Add Creativity to Intermediate Math Instruction

Creative technology tools allow intermediate students to demonstrate, explain, and justify their thoughts using illustrations, text, and audio.

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During visits to schools and districts, I often find that Wixie gets earmarked as a tool only for primary students. This is understandable, since the stickers and the ever-popular spray tool are ideal for younger students. I have seen many young students successfully using the paint tools to extend patterns, adding coin stickers to practice making change, and exploring the mirror effect as part of a butterfly symmetry activity.

Wixie works wonderfully for each of these activities. However, the Wixie integration topic I find most exciting is—are you sitting down?—math activities with intermediate students!


Math? Wixie? Intermediate students? That’s right! Wixie is a powerful and appropriate way to enhance math instruction at the fourth– through sixth–grade levels.

Wixie allows students to demonstrate, explain, and justify their thoughts using illustrations, text, and audio. Having taught fifth and sixth grade for eight years, my students completed many single-page assessments like posters and newsletters. Intermediate students can now do all these things with Wixie, and can even combine multiple pages of work to create comic strips, trading cards, videos and podcasts!

Triangle Wanted Poster student sample

Wixie includes more than a hundred math activities that are ideal for engagement or assessment. For example, students can use the Wanted poster template to creatively outline properties of geometric shapes or aliases for mixed numbers. Students can use the newsletter template to write and illustrate a key investigative article on how a change in one variable relates to a change in another, such as how changing the perimeter of a garden will affect the space within. Another student might write about how the distributive property can be used to determine the amount of 1-inch plywood they need for the floor of a tree house.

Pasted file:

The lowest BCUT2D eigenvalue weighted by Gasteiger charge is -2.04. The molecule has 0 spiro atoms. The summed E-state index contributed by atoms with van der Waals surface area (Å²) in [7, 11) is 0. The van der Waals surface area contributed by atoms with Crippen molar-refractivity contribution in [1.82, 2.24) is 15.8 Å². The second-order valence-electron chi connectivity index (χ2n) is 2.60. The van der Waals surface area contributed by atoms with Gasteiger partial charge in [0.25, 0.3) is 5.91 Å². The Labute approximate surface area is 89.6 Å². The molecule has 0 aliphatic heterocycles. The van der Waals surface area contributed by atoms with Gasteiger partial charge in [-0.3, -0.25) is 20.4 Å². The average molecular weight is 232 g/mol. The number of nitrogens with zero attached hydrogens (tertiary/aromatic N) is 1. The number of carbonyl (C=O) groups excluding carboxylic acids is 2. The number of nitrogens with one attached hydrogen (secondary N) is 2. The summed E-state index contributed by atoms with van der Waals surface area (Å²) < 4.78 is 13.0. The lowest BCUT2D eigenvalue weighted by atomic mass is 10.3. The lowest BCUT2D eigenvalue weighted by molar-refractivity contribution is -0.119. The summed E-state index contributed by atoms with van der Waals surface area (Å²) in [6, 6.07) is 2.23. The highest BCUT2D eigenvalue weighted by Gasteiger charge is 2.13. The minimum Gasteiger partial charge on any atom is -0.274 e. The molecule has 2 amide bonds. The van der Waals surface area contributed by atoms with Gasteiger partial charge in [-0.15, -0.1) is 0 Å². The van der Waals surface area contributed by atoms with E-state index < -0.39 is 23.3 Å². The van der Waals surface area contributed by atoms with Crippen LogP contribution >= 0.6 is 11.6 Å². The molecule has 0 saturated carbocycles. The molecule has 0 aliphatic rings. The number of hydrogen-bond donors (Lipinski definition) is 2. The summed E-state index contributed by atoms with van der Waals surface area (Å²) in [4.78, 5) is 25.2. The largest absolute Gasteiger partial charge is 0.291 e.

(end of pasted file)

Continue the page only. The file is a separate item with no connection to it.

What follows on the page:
Students can create comic strips that involve scenarios like the process for calculating the circumference of a circle, converting mixed numbers to improper fractions, or rounding to the nearest hundredth. Modify these activities so students use audio recordings instead of text objects, and the multimedia options explode! Students can report on the process of comparing surface area with volume, create an imaginary talk show on which the host soothes a disgruntled trapezoid who has just been classified as a quadrilateral, or establish the relationship (let’s call it a crush!) between multiplication and division or multiplication and addition!

The key to many of these activities is establishing clear, precise content expectations and outlining time on task. When I was in the classroom, I found it helpful to provide students with content checklists any time they completed open-ended projects. This permitted me to outline the lesson objective, provide a brief project overview, share my expectations, and show a sample or two before students started working. This also gave students more time to work on their assessment activity.

Number character student sample

I also tried to keep instructional time minimal yet realistic. I knew it would take my students two or three class periods to create a comic book outlining representation on a double-bar graph, but that they could create a 3-D representation with an audio explanation in a single period. It was essential that I helped students focus on content criteria before adding “fluff” decorations.

As you begin to introduce Wixie in your intermediate math classes, I encourage you to focus on enhancing instruction through activities that promote creative thinking and require students to clearly communicate their mathematic thinking and understanding. Wixie helps you make math fun, and may just be the key to making a new generation of students look forward to math instead of dreading it!

Scott Loomis

by Scott Loomis

Scott was a classroom teacher and instructional technology resource teacher in Baltimore County Public Schools for 14 years before joining the Tech4Learning team in August 2007. He lives with his wife and two daughters in scenic White Hall, Maryland.

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